Bucks not kicks, drive Net's baddies: Symantec

April 27, 2009; BANGALORE: Security and storage management leader Symantec's Net Threat report card for 2008, reinforces   the previous year's finding that attacks on Internet entities are increasingly motivated by  the  pursuit of fortune rather than fame or notoriety.

In fact, a  cold blooded rate card  is now in operation, worldwide,  which prices   stolen credit card information at anything from  6 cents to 30 US dollars; a bank account at between $ 10 and $ 1000 and an email account at $ 10 to $ 100.  Credit cards form one third of all stolen personal data.

India-specific findings of the  Symantec Internet Threat Security Report for 2008  include the following:

  • There are 1,03,812 computers in the country infected by bots  or robot  malware, an increase of  250 percent over 2007. The global increase in comparison, was  31 percent.

  • Mumbai leads the league table of cities with maximum infected computers ( 37 percent of the total) followed by  Chennai, 24 percent and  Delhi  7 percent. Other cities with significant bot infected machines are  Bangalore, Hyderabad,  Kolkata, Surat, Ahmedabad, Kochi and  Pune.

  • India has  the dubious distinction of being number one in the Asia-Pacific region when it comes to  worms  ( 55 percent) and viruses (  15 percent). Over 65 percent of these worms and viruses are propagated by  file sharing  and executable mechanisms.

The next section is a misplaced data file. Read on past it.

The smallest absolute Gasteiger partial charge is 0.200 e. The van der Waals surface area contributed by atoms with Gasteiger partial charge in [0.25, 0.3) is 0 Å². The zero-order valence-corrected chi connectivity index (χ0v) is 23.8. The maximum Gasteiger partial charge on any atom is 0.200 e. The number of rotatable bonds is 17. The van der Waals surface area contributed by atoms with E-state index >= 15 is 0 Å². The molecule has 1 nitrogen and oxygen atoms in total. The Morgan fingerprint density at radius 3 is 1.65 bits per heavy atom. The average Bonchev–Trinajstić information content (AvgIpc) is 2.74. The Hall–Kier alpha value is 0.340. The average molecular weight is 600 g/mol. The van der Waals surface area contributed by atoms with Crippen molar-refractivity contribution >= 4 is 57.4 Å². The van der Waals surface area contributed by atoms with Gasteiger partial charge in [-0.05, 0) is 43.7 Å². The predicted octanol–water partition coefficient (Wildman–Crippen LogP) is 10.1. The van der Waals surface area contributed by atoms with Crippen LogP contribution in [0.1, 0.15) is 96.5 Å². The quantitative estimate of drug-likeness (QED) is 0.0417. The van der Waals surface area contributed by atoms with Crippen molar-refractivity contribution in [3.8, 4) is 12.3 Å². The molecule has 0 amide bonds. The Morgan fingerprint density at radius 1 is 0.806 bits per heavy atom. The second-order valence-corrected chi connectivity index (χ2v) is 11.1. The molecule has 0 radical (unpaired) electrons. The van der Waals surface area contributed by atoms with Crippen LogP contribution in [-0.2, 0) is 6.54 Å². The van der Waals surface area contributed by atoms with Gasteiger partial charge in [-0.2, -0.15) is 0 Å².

Symantec monitors  the web  with 240,000 sensors placed in 200 countries as well as 2.5 million decoy computers. It has  8 dedicated  response centres, worldwide, one of them in Pune, India.

Vishal Dhupar, Managing Director, Symantec India, who unveiled the India-specific findings in Bangalore last week, warns  that  the  popular social networking sites are increasingly in the radar of  Internet criminals. He also  hinted to IndiaTechOnline,  that  ' taking down'  India's brand equity as a global leader in outsourced  IT services  could also be on the agenda of many Net baddies who might be proxies for  faceless agencies  abroad.

Link to Symantec's Internet Threat Security Threat microsite:



UPDATE:  Karthik Selvaraj  writes on Symantec's blog page that  www.Jagoore.com ,  the popular Indian online non-profit portal that provides several voter services, including voter registration, voter list searching, election information, and assembly constituency searching  has been the victim of   web baddies  who added malicious javascript payload  that would have affected thousands of computers through  Adobe acrobat reader.  However the website has now been cleaned. Such is the price of popularity!